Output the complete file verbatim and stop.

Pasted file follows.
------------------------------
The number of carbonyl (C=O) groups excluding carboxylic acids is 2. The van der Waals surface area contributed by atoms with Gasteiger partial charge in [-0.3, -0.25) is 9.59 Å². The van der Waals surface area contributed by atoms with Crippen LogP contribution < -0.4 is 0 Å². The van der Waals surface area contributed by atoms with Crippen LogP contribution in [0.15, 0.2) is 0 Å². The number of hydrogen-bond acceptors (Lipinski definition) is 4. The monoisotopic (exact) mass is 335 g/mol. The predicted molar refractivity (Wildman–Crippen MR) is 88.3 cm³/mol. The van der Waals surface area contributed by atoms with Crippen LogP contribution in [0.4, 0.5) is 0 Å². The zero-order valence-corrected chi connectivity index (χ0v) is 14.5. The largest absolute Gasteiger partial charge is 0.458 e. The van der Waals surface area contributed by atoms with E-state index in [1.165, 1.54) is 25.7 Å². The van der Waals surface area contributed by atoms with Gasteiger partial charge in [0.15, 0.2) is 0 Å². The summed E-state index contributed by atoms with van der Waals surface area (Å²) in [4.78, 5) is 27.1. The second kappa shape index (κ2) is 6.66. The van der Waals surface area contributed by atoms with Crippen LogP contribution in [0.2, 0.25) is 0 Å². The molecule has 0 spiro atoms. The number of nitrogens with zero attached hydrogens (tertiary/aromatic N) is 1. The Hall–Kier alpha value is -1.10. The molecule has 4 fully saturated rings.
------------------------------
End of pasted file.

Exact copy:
The number of carbonyl (C=O) groups excluding carboxylic acids is 2. The van der Waals surface area contributed by atoms with Gasteiger partial charge in [-0.3, -0.25) is 9.59 Å². The van der Waals surface area contributed by atoms with Crippen LogP contribution < -0.4 is 0 Å². The van der Waals surface area contributed by atoms with Crippen LogP contribution in [0.15, 0.2) is 0 Å². The number of hydrogen-bond acceptors (Lipinski definition) is 4. The monoisotopic (exact) mass is 335 g/mol. The predicted molar refractivity (Wildman–Crippen MR) is 88.3 cm³/mol. The van der Waals surface area contributed by atoms with Crippen LogP contribution in [0.4, 0.5) is 0 Å². The zero-order valence-corrected chi connectivity index (χ0v) is 14.5. The largest absolute Gasteiger partial charge is 0.458 e. The van der Waals surface area contributed by atoms with E-state index in [1.165, 1.54) is 25.7 Å². The van der Waals surface area contributed by atoms with Gasteiger partial charge in [0.15, 0.2) is 0 Å². The summed E-state index contributed by atoms with van der Waals surface area (Å²) in [4.78, 5) is 27.1. The second kappa shape index (κ2) is 6.66. The van der Waals surface area contributed by atoms with Crippen LogP contribution in [0.2, 0.25) is 0 Å². The molecule has 0 spiro atoms. The number of nitrogens with zero attached hydrogens (tertiary/aromatic N) is 1. The Hall–Kier alpha value is -1.10. The molecule has 4 fully saturated rings.